It took about two hours to fix the problem. When the store announced that everything was as it should be, the hundreds of people looting the stores abandoned their carts, leaving behind an incredible mess which the employees of the stores had to clean. The frenzy cost the taxpayers who support the program, but it also cost the store in ways that were reported. How many of those abandoned carts were filled with frozen or perishable foods that will have to be thrown out because they were too defrosted to sell? How many hours of overtime were paid to those employees who had to restock the shelves with battered packages? How many honest mothers who really need to use those debit cards that did not take advantage of the glitch were seen with critical eyes by those who follow them in the check-out line?
There are those who justified the frenzy as typical of human nature and an acceptable response to the fear of hunger. If that were true, why was the banana rack full but the chip aisle empty? Why were those carts filled with cases of soda and unhealthy frozen snack food? This was not an example of desperation but greed.
We often talk about greed in relation to the rich. We say the rich are greedy because they have more than their neighbor. “If they weren’t so greedy, they would share what they have.” They are blamed for all the poverty of the world, even though there are many rich people who are extremely generous. It is often said that the family who owns the store chain affected by the glitch on Saturday are greedy, and yet despite knowing it could turn into a frenzy, they continued to allow the use of the EBT cards so as not to cause discomfort for those who needed the food. It may have been a foolish business decision, but it was the compassionate choice. Is that greed?
Merriam-Webster defines greed as “a selfish and excessive desire for more of something than is needed.” It is often used in terms of money, but can also refer to other aspects of life. We can be greedy for fame, for attention, and for power. We can even be greedy for food. Sitcoms often use the greed for food as fodder for a humorous scene. They show a character standing before a buffet filled with delicious food. They take a plate and fill it to overflowing with so much food that can’t possibly eat it all. When the plate can’t hold any more, they start filling their pockets or purse. It’s all there for the taking, after all, shouldn’t they take advantage of the opportunity? In one show, the character took only the shrimp, laughing at the other guests at their foolishness; they were filling up their plates with the cheap stuff like salad and bread.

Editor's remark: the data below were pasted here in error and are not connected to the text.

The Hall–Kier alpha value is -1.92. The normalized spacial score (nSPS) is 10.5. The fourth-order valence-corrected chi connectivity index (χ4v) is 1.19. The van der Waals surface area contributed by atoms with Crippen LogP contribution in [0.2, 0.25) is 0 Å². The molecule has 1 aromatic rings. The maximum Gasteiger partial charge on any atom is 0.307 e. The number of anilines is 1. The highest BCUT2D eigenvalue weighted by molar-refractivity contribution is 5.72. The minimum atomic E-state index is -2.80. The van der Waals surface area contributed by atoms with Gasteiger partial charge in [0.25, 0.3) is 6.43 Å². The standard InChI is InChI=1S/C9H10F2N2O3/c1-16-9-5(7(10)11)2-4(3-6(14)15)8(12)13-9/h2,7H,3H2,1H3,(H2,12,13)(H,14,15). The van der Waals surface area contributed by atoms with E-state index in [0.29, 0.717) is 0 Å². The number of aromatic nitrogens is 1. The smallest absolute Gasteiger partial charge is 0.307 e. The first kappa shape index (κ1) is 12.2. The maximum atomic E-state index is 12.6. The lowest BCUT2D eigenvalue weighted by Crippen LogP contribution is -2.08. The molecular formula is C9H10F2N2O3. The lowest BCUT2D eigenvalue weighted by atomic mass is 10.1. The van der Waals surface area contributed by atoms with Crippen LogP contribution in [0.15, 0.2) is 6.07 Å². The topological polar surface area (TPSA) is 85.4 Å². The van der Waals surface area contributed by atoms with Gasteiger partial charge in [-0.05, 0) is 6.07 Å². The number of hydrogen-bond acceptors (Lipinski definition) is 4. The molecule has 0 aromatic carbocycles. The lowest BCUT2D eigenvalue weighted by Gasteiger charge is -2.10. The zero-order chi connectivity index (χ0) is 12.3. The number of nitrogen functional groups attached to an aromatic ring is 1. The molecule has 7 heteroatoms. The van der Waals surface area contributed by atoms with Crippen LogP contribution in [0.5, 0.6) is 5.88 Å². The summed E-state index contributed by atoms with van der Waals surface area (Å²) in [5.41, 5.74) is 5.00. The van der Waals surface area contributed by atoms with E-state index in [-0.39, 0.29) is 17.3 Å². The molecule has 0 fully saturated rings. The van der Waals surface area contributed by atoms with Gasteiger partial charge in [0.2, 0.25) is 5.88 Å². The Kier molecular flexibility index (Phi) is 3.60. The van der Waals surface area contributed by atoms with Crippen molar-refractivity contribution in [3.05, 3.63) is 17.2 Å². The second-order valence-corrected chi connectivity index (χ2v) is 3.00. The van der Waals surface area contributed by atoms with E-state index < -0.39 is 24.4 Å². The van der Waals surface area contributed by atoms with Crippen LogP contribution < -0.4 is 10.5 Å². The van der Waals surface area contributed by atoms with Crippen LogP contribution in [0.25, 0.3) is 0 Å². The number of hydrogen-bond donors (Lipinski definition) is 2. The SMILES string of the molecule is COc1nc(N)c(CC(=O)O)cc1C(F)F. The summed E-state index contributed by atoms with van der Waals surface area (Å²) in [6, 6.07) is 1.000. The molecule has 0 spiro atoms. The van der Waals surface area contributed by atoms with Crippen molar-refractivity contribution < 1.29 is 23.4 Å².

The greedy are those who, as the proverb describes, “…lay in wait for blood.” They take more than they need without consideration for those who will be hurt by their selfishness. Even if we ignore the affects the frenzy had on the big greedy company and the taxpayers who pay for the program, we can’t ignore the reality that some poor mother arrived in the store after the frenzy to buy milk for her children but could not because the shelves were empty and the milk was rotting in shopping carts that were blocking the aisles.
Yes, greed is a sin that is most often attributed to the rich because some do take advantage of their situation at the expense of others to get even richer. But it is a sin about which we should all beware, because it doesn’t matter if we are rich or poor, we affect our neighbors by our sinful desire to have more than we need. As a matter of fact, it is likely that we have all taken advantage of circumstances in ways that have harmed others. So, the next time we are faced with the opportunity to take more than we need, let’s consider how our actions will affect another and refuse to “fill our houses with spoil.” Let us not go along with the crowd, but do what is right. It is in choosing to refrain from the frenzy that we’ll find true life.